The National Human Rights Commission is submitting a formal proposal to the Labor Ministry and the National Assembly for employment permit system reforms to curb the exploitation of foreign workers and ease their administrative burden. The requirement to leave the country for at least six months after conclusion of a three-year work permit leaves many instead opting to become undocumented workers with no rights. The labour minister recently spoke of the need for some unspecified “advantages” for workers in this revolving door.
Retirement age hike bill update
Malaysian Insider, The Star
The minister of human resources has divulged that the Malaysian Trades Union Congress (MTUC) and the Malaysian Employers Federation (MEF) are winding up discussions on the Private Sector Retirement Age Bill (IH 10/05/11) and that the legislation will be delivered to the March session of Parliament. At present, there is no legal retirement age, just an entitlement to take Employees Provident Fund (EPF) withdrawals at age 55. There appears to be little resistance to setting a retirement age of 60 – already introduced for the public sector in the 2012 Budget – but the MTUC has requested a gradual phase-out of the age 55 option and the MEF has voiced concerns about being required to keep on company payrolls workers past age 55 who are “unable to contribute.”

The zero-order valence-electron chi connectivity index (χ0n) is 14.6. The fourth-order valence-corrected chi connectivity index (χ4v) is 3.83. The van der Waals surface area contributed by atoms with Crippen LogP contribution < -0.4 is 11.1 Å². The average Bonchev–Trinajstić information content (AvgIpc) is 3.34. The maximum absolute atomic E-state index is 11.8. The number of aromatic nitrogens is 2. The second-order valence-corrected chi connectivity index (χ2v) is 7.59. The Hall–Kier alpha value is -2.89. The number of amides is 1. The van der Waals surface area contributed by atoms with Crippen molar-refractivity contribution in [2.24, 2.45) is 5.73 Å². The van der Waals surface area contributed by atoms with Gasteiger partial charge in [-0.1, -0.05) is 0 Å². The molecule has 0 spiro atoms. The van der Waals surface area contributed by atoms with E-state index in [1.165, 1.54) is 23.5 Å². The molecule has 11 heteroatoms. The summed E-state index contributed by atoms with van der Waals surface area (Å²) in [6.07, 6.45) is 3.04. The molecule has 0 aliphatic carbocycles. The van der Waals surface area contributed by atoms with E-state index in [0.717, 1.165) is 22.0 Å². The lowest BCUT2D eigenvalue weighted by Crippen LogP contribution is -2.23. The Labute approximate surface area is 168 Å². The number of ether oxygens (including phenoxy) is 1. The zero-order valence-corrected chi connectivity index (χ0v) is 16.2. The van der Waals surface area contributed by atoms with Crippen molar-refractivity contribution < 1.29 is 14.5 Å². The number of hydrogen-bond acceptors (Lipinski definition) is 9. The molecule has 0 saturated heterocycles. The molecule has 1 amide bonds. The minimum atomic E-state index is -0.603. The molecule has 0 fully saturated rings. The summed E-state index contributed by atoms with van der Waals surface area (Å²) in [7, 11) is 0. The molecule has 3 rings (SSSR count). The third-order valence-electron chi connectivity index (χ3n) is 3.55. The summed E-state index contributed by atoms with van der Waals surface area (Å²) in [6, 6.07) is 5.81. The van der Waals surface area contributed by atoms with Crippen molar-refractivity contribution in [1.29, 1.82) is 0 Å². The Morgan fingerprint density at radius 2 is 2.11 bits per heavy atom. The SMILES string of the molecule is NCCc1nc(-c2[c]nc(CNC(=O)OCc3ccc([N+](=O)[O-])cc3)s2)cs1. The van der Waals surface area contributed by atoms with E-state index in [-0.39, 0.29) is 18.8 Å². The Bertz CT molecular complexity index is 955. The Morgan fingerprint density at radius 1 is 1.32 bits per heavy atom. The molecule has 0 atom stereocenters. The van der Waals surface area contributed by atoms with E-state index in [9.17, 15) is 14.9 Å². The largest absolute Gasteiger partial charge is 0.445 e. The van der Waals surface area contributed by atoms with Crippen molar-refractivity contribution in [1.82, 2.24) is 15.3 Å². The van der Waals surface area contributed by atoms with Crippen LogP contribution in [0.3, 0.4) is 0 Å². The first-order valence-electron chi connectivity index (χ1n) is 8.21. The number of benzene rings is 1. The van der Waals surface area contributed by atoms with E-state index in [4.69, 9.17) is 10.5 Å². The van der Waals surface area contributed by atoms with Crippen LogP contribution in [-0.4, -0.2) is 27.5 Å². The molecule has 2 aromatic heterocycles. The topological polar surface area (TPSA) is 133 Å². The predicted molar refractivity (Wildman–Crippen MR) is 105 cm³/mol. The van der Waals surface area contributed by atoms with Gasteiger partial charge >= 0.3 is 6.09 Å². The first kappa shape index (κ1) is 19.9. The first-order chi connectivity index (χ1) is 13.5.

Tax exemption for overseas workers
Reuters, Monsters and Critics
Effective 1 Jan 2012, the salaries of Myanmar workers posted overseas are no longer subject to income tax. The expats in several countries had become victims of double taxation and many of them had been driven into the underground economies of their host countries. Granting the tax concession and allowing Myanmar banks to open branches in countries that employ many Myanmar workers should net a huge increase in the remittances sent to families in Myanmar.
Papua New Guinea
2012 Budget passed
The 2012 budget legislation cleared the unicameral parliament in the closing days of 2011 with the new severance pay redundancy scheme intact. From 1 Jul 2012, payments under qualified redundancy schemes will be taxed at a reduced rate of 15% on the lower of PGK50,000 (US$23,320) or PGK5,000 plus PGK2,000 for each continuous year of employment.
CPFIS wrap fee capped
Today, Straits Times
The Central Provident Fund Board announced that the next stage in the evolution of the Central Provident Fund Investment Scheme (CPFIS) will be a reduction in the maximum wrap fee. Financial advisers may now charge a wrap fee of up to 1.5% for bundled investment services, including advisory, brokerage and administrative services. From 1 Jul 2012, that ceiling will drop to 1%.